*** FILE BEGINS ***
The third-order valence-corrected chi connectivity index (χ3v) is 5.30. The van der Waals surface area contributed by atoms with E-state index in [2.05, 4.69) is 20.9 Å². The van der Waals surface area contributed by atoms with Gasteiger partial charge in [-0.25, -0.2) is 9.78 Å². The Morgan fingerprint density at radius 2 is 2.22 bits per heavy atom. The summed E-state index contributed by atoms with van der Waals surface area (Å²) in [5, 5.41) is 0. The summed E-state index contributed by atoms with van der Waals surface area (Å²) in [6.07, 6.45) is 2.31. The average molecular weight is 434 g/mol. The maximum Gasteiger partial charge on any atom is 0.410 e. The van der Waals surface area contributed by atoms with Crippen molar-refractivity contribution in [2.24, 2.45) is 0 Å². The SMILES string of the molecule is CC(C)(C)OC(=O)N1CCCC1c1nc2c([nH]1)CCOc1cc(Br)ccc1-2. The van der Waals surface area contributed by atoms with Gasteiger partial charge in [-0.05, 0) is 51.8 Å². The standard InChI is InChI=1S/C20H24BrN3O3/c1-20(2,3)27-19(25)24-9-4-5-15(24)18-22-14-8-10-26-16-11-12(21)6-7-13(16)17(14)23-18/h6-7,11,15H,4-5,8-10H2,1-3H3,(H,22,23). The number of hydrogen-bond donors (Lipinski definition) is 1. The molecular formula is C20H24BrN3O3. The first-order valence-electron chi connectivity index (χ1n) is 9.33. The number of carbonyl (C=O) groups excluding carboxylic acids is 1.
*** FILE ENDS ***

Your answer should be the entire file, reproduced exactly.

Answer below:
The third-order valence-corrected chi connectivity index (χ3v) is 5.30. The van der Waals surface area contributed by atoms with E-state index in [2.05, 4.69) is 20.9 Å². The van der Waals surface area contributed by atoms with Gasteiger partial charge in [-0.25, -0.2) is 9.78 Å². The Morgan fingerprint density at radius 2 is 2.22 bits per heavy atom. The summed E-state index contributed by atoms with van der Waals surface area (Å²) in [5, 5.41) is 0. The summed E-state index contributed by atoms with van der Waals surface area (Å²) in [6.07, 6.45) is 2.31. The average molecular weight is 434 g/mol. The maximum Gasteiger partial charge on any atom is 0.410 e. The van der Waals surface area contributed by atoms with Crippen molar-refractivity contribution in [2.24, 2.45) is 0 Å². The SMILES string of the molecule is CC(C)(C)OC(=O)N1CCCC1c1nc2c([nH]1)CCOc1cc(Br)ccc1-2. The van der Waals surface area contributed by atoms with Gasteiger partial charge in [-0.05, 0) is 51.8 Å². The standard InChI is InChI=1S/C20H24BrN3O3/c1-20(2,3)27-19(25)24-9-4-5-15(24)18-22-14-8-10-26-16-11-12(21)6-7-13(16)17(14)23-18/h6-7,11,15H,4-5,8-10H2,1-3H3,(H,22,23). The number of hydrogen-bond donors (Lipinski definition) is 1. The molecular formula is C20H24BrN3O3. The first-order valence-electron chi connectivity index (χ1n) is 9.33. The number of carbonyl (C=O) groups excluding carboxylic acids is 1.